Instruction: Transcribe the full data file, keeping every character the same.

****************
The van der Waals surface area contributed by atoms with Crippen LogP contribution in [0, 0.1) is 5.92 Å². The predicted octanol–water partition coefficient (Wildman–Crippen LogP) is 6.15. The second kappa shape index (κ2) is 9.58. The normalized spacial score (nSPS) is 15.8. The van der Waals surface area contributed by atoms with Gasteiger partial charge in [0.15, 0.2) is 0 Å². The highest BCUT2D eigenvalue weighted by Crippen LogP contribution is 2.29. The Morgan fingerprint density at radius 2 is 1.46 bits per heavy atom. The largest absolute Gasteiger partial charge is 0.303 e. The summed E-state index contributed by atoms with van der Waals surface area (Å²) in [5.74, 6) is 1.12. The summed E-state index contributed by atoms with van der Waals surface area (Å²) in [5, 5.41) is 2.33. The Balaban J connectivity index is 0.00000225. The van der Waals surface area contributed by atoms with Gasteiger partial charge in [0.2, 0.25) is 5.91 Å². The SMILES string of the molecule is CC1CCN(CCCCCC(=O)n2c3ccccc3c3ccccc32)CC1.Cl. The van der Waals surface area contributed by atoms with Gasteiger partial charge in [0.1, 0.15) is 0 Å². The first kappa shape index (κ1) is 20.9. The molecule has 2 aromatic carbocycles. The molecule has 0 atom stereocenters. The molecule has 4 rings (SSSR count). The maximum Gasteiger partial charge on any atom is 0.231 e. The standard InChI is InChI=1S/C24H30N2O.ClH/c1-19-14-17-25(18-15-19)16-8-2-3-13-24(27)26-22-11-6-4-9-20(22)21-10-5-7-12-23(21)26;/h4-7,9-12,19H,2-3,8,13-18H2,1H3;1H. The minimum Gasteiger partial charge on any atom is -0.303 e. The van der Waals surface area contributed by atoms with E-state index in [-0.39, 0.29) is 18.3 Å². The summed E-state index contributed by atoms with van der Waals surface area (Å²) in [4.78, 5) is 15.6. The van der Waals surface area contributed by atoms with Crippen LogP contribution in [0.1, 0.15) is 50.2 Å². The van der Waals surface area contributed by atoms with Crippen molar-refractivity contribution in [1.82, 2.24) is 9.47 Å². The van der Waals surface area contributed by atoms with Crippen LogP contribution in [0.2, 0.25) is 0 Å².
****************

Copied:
The van der Waals surface area contributed by atoms with Crippen LogP contribution in [0, 0.1) is 5.92 Å². The predicted octanol–water partition coefficient (Wildman–Crippen LogP) is 6.15. The second kappa shape index (κ2) is 9.58. The normalized spacial score (nSPS) is 15.8. The van der Waals surface area contributed by atoms with Gasteiger partial charge in [0.15, 0.2) is 0 Å². The highest BCUT2D eigenvalue weighted by Crippen LogP contribution is 2.29. The Morgan fingerprint density at radius 2 is 1.46 bits per heavy atom. The largest absolute Gasteiger partial charge is 0.303 e. The summed E-state index contributed by atoms with van der Waals surface area (Å²) in [5.74, 6) is 1.12. The summed E-state index contributed by atoms with van der Waals surface area (Å²) in [5, 5.41) is 2.33. The Balaban J connectivity index is 0.00000225. The van der Waals surface area contributed by atoms with Gasteiger partial charge in [0.2, 0.25) is 5.91 Å². The SMILES string of the molecule is CC1CCN(CCCCCC(=O)n2c3ccccc3c3ccccc32)CC1.Cl. The van der Waals surface area contributed by atoms with Gasteiger partial charge in [0.1, 0.15) is 0 Å². The first kappa shape index (κ1) is 20.9. The molecule has 2 aromatic carbocycles. The molecule has 0 atom stereocenters. The molecule has 4 rings (SSSR count). The maximum Gasteiger partial charge on any atom is 0.231 e. The standard InChI is InChI=1S/C24H30N2O.ClH/c1-19-14-17-25(18-15-19)16-8-2-3-13-24(27)26-22-11-6-4-9-20(22)21-10-5-7-12-23(21)26;/h4-7,9-12,19H,2-3,8,13-18H2,1H3;1H. The minimum Gasteiger partial charge on any atom is -0.303 e. The van der Waals surface area contributed by atoms with E-state index in [-0.39, 0.29) is 18.3 Å². The summed E-state index contributed by atoms with van der Waals surface area (Å²) in [4.78, 5) is 15.6. The van der Waals surface area contributed by atoms with Crippen LogP contribution in [0.1, 0.15) is 50.2 Å². The van der Waals surface area contributed by atoms with Crippen molar-refractivity contribution in [1.82, 2.24) is 9.47 Å². The van der Waals surface area contributed by atoms with Crippen LogP contribution in [0.2, 0.25) is 0 Å².